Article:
10

Both parties have briefed and argued this case as if it presented the question of whether economic action, when permitted by a collective bargaining agreement, divests the courts of jurisdiction under section 301 to entertain claims for damages or declaratory relief. See, e. g., Associated General Contractors v. Illinois Conference of Teamsters, 345 F.Supp. 1296 (S.D.Ill.1972), Aff'd, 486 F.2d 972 (7th Cir. 1973). The issue here is properly limited, however, to the impact of the strike settlement agreement on the justiciability of KOH's cause. Indeed, the court in Associated General Contractors recognized that in many cases the incentive to settle an impending or ongoing strike would render moot an employer's claims for damages or declaratory relief. The decision of the District Court in that case was rendered after the case had been remanded by the Court of Appeals in an opinion which held that section 4 of the Norris-LaGuardia Act, 29 U.S.C. § 104, prohibited the issuance of an injunction against a strike in the absence of a no-strike clause in a collective bargaining agreement. Associated General Contractors v. Illinois Conference of Teamsters, 454 F.2d 1324 (7th Cir. 1972). Faced with that decision, the District Court was forthright in acknowledging that extra-judicial strike settlements might render the value of a cause of action for damages or declaratory relief illusory:

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"If economic recourse is in fact resorted to and does in fact bring agreement in any dispute, there obviously will not be litigation, or any pending litigation presumably will be dismissed as settled when any such agreement is achieved; but neither of those circumstances can mean that, if the economic pressure does not bring agreement between parties on the meaning of a written collective agreement they already have mutually accepted, a court should or must refuse to construe the agreement for them at the instance of either party thereto or of an employee covered thereby."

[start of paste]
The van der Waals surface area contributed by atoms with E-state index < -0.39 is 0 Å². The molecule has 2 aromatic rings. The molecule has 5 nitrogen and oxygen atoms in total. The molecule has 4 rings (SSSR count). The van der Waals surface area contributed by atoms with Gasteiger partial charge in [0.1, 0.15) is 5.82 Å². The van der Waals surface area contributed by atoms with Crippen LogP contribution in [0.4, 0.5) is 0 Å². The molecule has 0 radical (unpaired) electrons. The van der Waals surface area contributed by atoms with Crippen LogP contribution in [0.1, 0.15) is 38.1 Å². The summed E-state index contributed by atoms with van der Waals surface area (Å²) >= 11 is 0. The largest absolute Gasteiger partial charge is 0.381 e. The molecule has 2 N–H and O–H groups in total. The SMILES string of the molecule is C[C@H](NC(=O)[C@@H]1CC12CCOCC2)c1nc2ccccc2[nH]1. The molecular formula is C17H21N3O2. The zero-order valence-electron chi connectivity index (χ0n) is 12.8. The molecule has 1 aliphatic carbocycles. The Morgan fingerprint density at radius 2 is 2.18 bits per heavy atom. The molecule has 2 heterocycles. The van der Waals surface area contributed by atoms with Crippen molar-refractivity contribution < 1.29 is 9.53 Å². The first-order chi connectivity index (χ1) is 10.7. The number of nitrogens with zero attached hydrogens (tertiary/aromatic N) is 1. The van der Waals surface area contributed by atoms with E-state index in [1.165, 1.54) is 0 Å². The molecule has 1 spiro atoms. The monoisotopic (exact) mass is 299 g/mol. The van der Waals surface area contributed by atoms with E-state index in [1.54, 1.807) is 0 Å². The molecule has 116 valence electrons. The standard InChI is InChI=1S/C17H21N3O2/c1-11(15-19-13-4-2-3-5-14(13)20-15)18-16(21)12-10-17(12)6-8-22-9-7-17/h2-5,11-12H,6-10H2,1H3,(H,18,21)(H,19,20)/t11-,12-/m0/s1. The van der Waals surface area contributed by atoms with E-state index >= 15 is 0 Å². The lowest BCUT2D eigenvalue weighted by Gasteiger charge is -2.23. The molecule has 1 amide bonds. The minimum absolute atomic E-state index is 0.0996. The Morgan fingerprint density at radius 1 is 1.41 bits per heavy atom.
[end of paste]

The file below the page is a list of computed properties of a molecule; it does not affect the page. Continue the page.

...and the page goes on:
12

Associated General Contractors, 345 F.Supp. at 1299. This Court is not unsympathetic to KOH's claim that, as a practical matter, it was forced to enter into a settlement with the union in order to halt the work stoppage, inasmuch as it apparently believed injunctive relief unavailable to it. The answer to KOH's dilemma, lies with the Congress and not with judicial repudiation of validly negotiated strike settlement agreements. See 29 U.S.C. § 173(d).

13

After a trial on the merits the District Court found that it was the manifest intention of the parties to settle, once and for all, the issue of KOH's right to discharge Amsbaugh. That finding, as one of fact, is binding on the Court of Appeals unless shown to have been clearly erroneous. See Artvale, Inc. v. Rugby Fabrics Corp., 363 F.2d 1002 (2d Cir. 1966); Maryland Cas. Co. v. Cushing, 171 F.2d 257 (7th Cir. 1948); cf. Int'l Video Corp. v. Ampex Corp., 484 F.2d 634 (9th Cir. 1973). The record in this case plainly supports the conclusion reached by the District Court. From this it follows that dismissal of KOH's claims for damages was correct.

14

The situation differs somewhat with respect to the claims for declaratory relief. The question of whether the strike settlement agreement rendered those claims non-justiciable depends on "whether the facts alleged, under all the circumstances, show that there is a substantial controversy, between parties having adverse legal interests, of sufficient immediacy and reality to warrant the issuance of a declaratory judgment." Maryland Cas. Co. v. Pacific Coal & Oil Co., 312 U.S. 270, 273, 61 S.Ct. 510, 512, 85 L.Ed. 826 (1941). Considerations of mootness figure importantly in this calculus, for it is the constitutional "duty of this Court . . . 'to decide actual controversies by a judgment which can be carried into effect, and not to give opinions upon moot questions or abstract propositions, or to declare principles or rules of law which cannot affect the matter in issue in the case before it.' " Oil, Chem. & Atomic Workers Local 8-6 v. Missouri, 361 U.S. 363, 367, 80 S.Ct. 391, 394, 4 L.Ed.2d 373 (1960), quoting from Mills v. Green, 159 U.S. 651, 653, 16 S.Ct. 132, 40 L.Ed. 293 (1895).

15